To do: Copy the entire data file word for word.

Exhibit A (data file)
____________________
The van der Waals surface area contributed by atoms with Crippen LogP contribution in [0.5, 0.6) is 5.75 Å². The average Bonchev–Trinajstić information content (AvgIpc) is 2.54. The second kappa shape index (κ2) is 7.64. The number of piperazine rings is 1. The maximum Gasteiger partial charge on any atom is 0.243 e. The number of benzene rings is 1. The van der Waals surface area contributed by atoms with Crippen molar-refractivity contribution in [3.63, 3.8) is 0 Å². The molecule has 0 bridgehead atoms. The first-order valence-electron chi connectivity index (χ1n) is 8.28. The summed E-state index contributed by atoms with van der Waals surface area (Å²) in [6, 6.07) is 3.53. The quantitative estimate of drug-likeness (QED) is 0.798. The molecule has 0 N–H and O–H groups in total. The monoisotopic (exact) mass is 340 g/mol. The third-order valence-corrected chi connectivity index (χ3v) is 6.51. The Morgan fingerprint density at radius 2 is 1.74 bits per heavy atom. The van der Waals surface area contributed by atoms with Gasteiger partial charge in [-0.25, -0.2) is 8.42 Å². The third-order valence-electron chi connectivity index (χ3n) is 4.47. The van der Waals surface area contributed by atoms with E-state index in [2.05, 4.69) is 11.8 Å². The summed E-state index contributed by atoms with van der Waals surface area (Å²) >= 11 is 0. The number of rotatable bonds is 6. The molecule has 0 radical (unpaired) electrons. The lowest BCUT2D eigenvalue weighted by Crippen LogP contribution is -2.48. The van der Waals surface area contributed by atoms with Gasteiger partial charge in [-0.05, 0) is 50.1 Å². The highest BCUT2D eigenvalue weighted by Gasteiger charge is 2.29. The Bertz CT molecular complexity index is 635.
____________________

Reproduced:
The van der Waals surface area contributed by atoms with Crippen LogP contribution in [0.5, 0.6) is 5.75 Å². The average Bonchev–Trinajstić information content (AvgIpc) is 2.54. The second kappa shape index (κ2) is 7.64. The number of piperazine rings is 1. The maximum Gasteiger partial charge on any atom is 0.243 e. The number of benzene rings is 1. The van der Waals surface area contributed by atoms with Crippen molar-refractivity contribution in [3.63, 3.8) is 0 Å². The molecule has 0 bridgehead atoms. The first-order valence-electron chi connectivity index (χ1n) is 8.28. The summed E-state index contributed by atoms with van der Waals surface area (Å²) in [6, 6.07) is 3.53. The quantitative estimate of drug-likeness (QED) is 0.798. The molecule has 0 N–H and O–H groups in total. The monoisotopic (exact) mass is 340 g/mol. The third-order valence-corrected chi connectivity index (χ3v) is 6.51. The Morgan fingerprint density at radius 2 is 1.74 bits per heavy atom. The van der Waals surface area contributed by atoms with Gasteiger partial charge in [-0.25, -0.2) is 8.42 Å². The third-order valence-electron chi connectivity index (χ3n) is 4.47. The van der Waals surface area contributed by atoms with E-state index in [2.05, 4.69) is 11.8 Å². The summed E-state index contributed by atoms with van der Waals surface area (Å²) >= 11 is 0. The number of rotatable bonds is 6. The molecule has 0 radical (unpaired) electrons. The lowest BCUT2D eigenvalue weighted by Crippen LogP contribution is -2.48. The van der Waals surface area contributed by atoms with Gasteiger partial charge in [-0.05, 0) is 50.1 Å². The highest BCUT2D eigenvalue weighted by Gasteiger charge is 2.29. The Bertz CT molecular complexity index is 635.